Today at the Frankfurt motor show, one of the biggest and most prestigious motor shows in the world, Sheryl Sandberg, COO of Facebook, spoke before German Chancellor Angela Merkel. Now what is Facebook and most importantly, Sheryl Sandberg doing at an automotive industry event? The obvious answer that comes to mind when one relates Facebook and the car industry is the billions of advertising dollars the industry spends on marketing and advertising. However, that does not seem to be Facebook's game plan, as highlighted by Sheryl and shown at their pavilion. Facebook seems to have a strategy of leveraging its capabilities in social marketing, AR & VR and interestingly, who would have thought of it, leveraging its advanced AI and deep learning capabilities to support the development of autonomous vehicles.
Facebook has claimed that a new German law that threatens to impose heavy fines on social media companies if they fail to delete hate speech and fake news, could lead to tech firms deleting legal content to avoid paying the punishing sanctions. The legislation, known as the Network Enforcement Act, was proposed by the German government in March and approved by the cabinet a month later, although it is yet to come into effect. Facebook reportedly issued a statement over the weekend explaining why the law "is not suitable to combat hate speech and false news". According to Business Insider, the company said in the statement that "the draft law provides an incentive to delete content that is not clearly illegal when social networks face such a disproportionate threat of fines." Facebook added: "It would have the effect of transferring responsibility for complex legal decisions from public authorities to private companies.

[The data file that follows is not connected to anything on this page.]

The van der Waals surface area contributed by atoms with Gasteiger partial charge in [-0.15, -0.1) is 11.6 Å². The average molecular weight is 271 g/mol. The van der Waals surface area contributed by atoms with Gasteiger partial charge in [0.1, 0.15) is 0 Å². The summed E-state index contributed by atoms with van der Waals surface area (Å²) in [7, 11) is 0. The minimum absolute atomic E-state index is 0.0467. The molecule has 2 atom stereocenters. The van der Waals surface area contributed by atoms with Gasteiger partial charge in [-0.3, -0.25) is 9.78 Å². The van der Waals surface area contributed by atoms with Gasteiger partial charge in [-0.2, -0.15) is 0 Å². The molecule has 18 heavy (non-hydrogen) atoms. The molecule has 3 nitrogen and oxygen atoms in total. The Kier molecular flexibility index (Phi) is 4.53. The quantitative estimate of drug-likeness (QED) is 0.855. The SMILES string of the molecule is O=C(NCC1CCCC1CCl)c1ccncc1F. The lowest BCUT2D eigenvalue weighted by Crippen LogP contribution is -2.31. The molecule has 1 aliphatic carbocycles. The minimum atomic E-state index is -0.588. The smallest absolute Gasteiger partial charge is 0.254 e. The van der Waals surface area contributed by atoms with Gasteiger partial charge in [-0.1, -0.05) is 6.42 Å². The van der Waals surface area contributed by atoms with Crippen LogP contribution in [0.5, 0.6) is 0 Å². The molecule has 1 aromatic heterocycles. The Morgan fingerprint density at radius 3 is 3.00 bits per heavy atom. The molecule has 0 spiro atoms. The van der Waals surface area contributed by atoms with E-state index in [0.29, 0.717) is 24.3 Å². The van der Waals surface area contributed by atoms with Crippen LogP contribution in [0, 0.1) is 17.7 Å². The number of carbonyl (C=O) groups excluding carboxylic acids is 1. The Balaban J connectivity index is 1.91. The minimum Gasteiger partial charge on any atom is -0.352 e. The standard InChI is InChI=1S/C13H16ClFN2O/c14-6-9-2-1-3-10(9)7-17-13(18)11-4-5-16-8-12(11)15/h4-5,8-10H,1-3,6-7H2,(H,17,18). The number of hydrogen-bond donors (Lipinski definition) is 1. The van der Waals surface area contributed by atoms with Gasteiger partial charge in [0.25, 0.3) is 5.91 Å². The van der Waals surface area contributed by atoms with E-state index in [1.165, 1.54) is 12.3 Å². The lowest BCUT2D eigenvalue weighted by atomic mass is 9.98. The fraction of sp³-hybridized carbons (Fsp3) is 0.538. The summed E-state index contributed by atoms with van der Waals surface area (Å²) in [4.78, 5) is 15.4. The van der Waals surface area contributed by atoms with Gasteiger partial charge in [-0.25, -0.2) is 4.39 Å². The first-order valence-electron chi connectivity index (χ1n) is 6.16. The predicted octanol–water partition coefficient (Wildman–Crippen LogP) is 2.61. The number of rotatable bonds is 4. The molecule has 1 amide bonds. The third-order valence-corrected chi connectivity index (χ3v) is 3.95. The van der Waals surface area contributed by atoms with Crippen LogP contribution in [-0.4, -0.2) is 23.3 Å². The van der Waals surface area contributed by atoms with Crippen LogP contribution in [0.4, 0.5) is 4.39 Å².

A suspected terror attack on a Munich shopping mall Friday left at least nine people dead, including a possible gunman, and at least 10 others injured while triggering a massive search for other shooters that locked down one of Europe's major cities. Authorities said they were investigating whether one of the victims near the Olympia Einkaufszentrum mall was an attacker who had committed suicide. Munich police told Fox News the body of a possible gunman was found more than half a mile away from the shopping center. Reuters, citing the Bayerischer Rundfunk (BR) TV channel, reported that police were using a robot to investigate a red backpack found near the body. People running away to seek shelter!! pic.twitter.com/PB189s6RQy
Tumasjan, Andranik (Technische Universität München) | Sprenger, Timm O. (Technische Universität München) | Sandner, Philipp G. (Technische Universität München) | Welpe, Isabell M. (Technische Universität München)
Twitter is a microblogging website where users read and write millions of short messages on a variety of topics every day. This study uses the context of the German federal election to investigate whether Twitter is used as a forum for political deliberation and whether online messages on Twitter validly mirror offline political sentiment. Using LIWC text analysis software, we conducted a content-analysis of over 100,000 messages containing a reference to either a political party or a politician. Our results show that Twitter is indeed used extensively for political deliberation. We find that the mere number of messages mentioning a party reflects the election result. Moreover, joint mentions of two parties are in line with real world political ties and coalitions. An analysis of the tweets’ political sentiment demonstrates close correspondence to the parties' and politicians’ political positions indicating that the content of Twitter messages plausibly reflects the offline political landscape. We discuss the use of microblogging message content as a valid indicator of political sentiment and derive suggestions for further research.